Singer-songwriter-guitarist Steve Earle, a Seva-benefit regular, was the penultimate main-stage entertainer, delivering a solo mix of self-penned songs (including “Tom Ames’ Prayer” and songs from a new record on which he collaborates with Shawn Colvin) as well as politically charged, wrongs-that-should-be-righted spoken messages. At one point he spoke of the importance of keeping up the fight. “‘You’re singing about a lost cause,’ a friend told me,” Earle said before performing his song, “Jerusalem.” “That’s not true. We’ll keep singing this song till it comes true or if we die first.”
Achilles Wheel, a Sierra Nevada foothills psychedelic rock ‘n’ blues band of regional renown, turned a whole lot of heads and continued to gain new fans with a spirited min-stage set of crafty new originals including a particularly robust “Heal My Soul” with Popper as well as such familiar pieces as a 12-minute “Shakedown Street.”
The T Sisters were one of the second stage highlights. Led by the three free-spirited Tietjen sisters of Oakland, the emerging folk and roots band, and guest guitarist James Nash (Waybacks) charmed old fans and new with superb triple harmonies on “Goin’ Down the Road Feelin’ Bad,” The Grateful Dead’s “Bird Song,” as well as originals such as the set-ending traveling song “Woo Woo” with Popper.”
Led by Nat Keefe, Eric Yates, and Bryan Horn, the friendly faces of veteran Bay Area quintet Hot Buttered Rum also delivered their brand of lively progressive bluegrass in fine form during their time-limited second stage set.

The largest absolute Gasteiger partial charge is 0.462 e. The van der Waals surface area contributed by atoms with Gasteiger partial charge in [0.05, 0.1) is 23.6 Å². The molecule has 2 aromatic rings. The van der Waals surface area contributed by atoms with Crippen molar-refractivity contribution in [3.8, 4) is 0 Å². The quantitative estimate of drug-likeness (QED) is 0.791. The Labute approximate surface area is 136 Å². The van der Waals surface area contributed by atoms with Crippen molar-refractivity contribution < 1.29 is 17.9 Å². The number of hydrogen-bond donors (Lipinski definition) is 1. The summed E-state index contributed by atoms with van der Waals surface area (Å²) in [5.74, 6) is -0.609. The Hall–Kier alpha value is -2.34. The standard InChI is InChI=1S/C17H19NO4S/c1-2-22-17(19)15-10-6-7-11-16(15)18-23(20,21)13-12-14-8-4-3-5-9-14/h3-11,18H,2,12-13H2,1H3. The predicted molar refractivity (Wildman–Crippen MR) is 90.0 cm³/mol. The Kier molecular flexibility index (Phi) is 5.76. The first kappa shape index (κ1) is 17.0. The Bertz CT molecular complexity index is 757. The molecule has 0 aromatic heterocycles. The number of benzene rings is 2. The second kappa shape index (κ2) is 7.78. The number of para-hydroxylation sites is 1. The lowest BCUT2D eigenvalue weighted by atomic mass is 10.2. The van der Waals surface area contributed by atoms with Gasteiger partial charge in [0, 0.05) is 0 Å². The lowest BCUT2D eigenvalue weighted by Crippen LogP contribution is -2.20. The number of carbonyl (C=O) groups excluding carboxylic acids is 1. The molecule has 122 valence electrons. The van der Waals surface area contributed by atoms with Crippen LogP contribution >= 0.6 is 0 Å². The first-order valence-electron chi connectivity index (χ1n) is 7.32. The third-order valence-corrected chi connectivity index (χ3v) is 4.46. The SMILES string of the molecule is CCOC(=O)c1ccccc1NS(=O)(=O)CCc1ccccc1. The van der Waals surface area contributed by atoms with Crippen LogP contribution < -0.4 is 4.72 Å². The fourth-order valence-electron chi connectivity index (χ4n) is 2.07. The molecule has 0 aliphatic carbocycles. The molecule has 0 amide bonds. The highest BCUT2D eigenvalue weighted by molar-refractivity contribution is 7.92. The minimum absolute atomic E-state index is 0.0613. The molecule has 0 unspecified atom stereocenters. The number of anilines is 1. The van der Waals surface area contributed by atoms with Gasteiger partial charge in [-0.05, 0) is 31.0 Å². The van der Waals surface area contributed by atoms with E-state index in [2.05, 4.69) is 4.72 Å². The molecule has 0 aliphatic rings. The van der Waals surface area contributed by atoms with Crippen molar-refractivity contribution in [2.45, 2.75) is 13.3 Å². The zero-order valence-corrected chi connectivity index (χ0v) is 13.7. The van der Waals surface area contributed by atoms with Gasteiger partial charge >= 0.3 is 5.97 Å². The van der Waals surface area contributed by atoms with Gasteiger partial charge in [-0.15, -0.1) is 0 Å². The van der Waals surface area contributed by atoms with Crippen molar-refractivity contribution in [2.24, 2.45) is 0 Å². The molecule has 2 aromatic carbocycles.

The Grateful Bluegrass Boys also delivered a fine side-stage set. The band consists of Aaron Redner (formerly of Hot Buttered Rum), David Thom (David Grisman, more), Bryan Horne (Hot Buttered Rum), Ben Jacobs (Poor Man’s Whiskey, Achilles Wheel), and Isaac Cantor (Dusty Green Bones Band).
Earlier in the afternoon, Lake Tahoe’s Dead Winter Carpenters, featuring Jenni Charles’s fiddle, Jesse Dunn’s rhythm guitar, and Dave Lockhart’s double bass, kicked off the main stage activities and Terry Haggerty (Sons of Champlin, Terry & The Pirates) serenaded the event’s early arrivals from the side stage. Preceding the Dead Winter Carpenters set, Warm Springs Nation member Quiltman spoke briefly in honor of the late John Trudell.
The solar-powered concert venue is a 3,000 or so capacity charming courtyard situated in the middle of what is known as SOMO, (Sonoma Mountain Village), which, when built out over the next dozen years, is expected to be a walkable, bicycle-friendly community with lots of retail space and more than 1,500 homes.